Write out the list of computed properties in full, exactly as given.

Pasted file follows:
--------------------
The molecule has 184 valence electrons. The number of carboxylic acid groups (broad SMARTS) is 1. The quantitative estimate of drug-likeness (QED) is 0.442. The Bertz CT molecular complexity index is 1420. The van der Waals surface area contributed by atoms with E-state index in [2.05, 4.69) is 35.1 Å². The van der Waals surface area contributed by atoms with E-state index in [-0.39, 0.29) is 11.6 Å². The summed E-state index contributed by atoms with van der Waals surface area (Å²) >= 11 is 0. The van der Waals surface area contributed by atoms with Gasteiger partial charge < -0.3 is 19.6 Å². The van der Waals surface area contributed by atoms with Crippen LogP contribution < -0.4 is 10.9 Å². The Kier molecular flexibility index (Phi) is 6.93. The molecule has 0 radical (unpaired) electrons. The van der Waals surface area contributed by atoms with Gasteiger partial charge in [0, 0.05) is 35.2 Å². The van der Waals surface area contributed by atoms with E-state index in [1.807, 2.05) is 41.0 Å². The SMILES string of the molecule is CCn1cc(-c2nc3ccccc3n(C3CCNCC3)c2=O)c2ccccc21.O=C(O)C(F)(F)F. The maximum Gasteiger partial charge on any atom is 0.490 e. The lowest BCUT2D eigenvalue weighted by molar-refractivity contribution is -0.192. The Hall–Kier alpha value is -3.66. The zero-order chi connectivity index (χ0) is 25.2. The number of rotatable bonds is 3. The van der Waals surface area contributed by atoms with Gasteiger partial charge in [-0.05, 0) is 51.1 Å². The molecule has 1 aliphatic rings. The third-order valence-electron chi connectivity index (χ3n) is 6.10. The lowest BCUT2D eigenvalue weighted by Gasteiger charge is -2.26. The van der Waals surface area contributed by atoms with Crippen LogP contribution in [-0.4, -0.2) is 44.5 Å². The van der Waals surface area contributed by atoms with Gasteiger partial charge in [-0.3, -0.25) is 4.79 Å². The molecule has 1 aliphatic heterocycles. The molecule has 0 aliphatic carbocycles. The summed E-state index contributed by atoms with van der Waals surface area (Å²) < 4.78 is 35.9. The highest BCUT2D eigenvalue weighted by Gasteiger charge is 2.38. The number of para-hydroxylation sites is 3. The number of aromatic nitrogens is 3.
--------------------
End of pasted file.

The molecule has 184 valence electrons. The number of carboxylic acid groups (broad SMARTS) is 1. The quantitative estimate of drug-likeness (QED) is 0.442. The Bertz CT molecular complexity index is 1420. The van der Waals surface area contributed by atoms with E-state index in [2.05, 4.69) is 35.1 Å². The van der Waals surface area contributed by atoms with E-state index in [-0.39, 0.29) is 11.6 Å². The summed E-state index contributed by atoms with van der Waals surface area (Å²) >= 11 is 0. The van der Waals surface area contributed by atoms with Gasteiger partial charge < -0.3 is 19.6 Å². The van der Waals surface area contributed by atoms with Crippen LogP contribution < -0.4 is 10.9 Å². The Kier molecular flexibility index (Phi) is 6.93. The molecule has 0 radical (unpaired) electrons. The van der Waals surface area contributed by atoms with Gasteiger partial charge in [0, 0.05) is 35.2 Å². The van der Waals surface area contributed by atoms with E-state index in [1.807, 2.05) is 41.0 Å². The SMILES string of the molecule is CCn1cc(-c2nc3ccccc3n(C3CCNCC3)c2=O)c2ccccc21.O=C(O)C(F)(F)F. The maximum Gasteiger partial charge on any atom is 0.490 e. The lowest BCUT2D eigenvalue weighted by molar-refractivity contribution is -0.192. The Hall–Kier alpha value is -3.66. The zero-order chi connectivity index (χ0) is 25.2. The number of rotatable bonds is 3. The van der Waals surface area contributed by atoms with Gasteiger partial charge in [-0.05, 0) is 51.1 Å². The molecule has 1 aliphatic rings. The third-order valence-electron chi connectivity index (χ3n) is 6.10. The lowest BCUT2D eigenvalue weighted by Gasteiger charge is -2.26. The van der Waals surface area contributed by atoms with Crippen LogP contribution in [-0.4, -0.2) is 44.5 Å². The van der Waals surface area contributed by atoms with Gasteiger partial charge in [-0.3, -0.25) is 4.79 Å². The molecule has 1 aliphatic heterocycles. The molecule has 0 aliphatic carbocycles. The summed E-state index contributed by atoms with van der Waals surface area (Å²) < 4.78 is 35.9. The highest BCUT2D eigenvalue weighted by Gasteiger charge is 2.38. The number of para-hydroxylation sites is 3. The number of aromatic nitrogens is 3.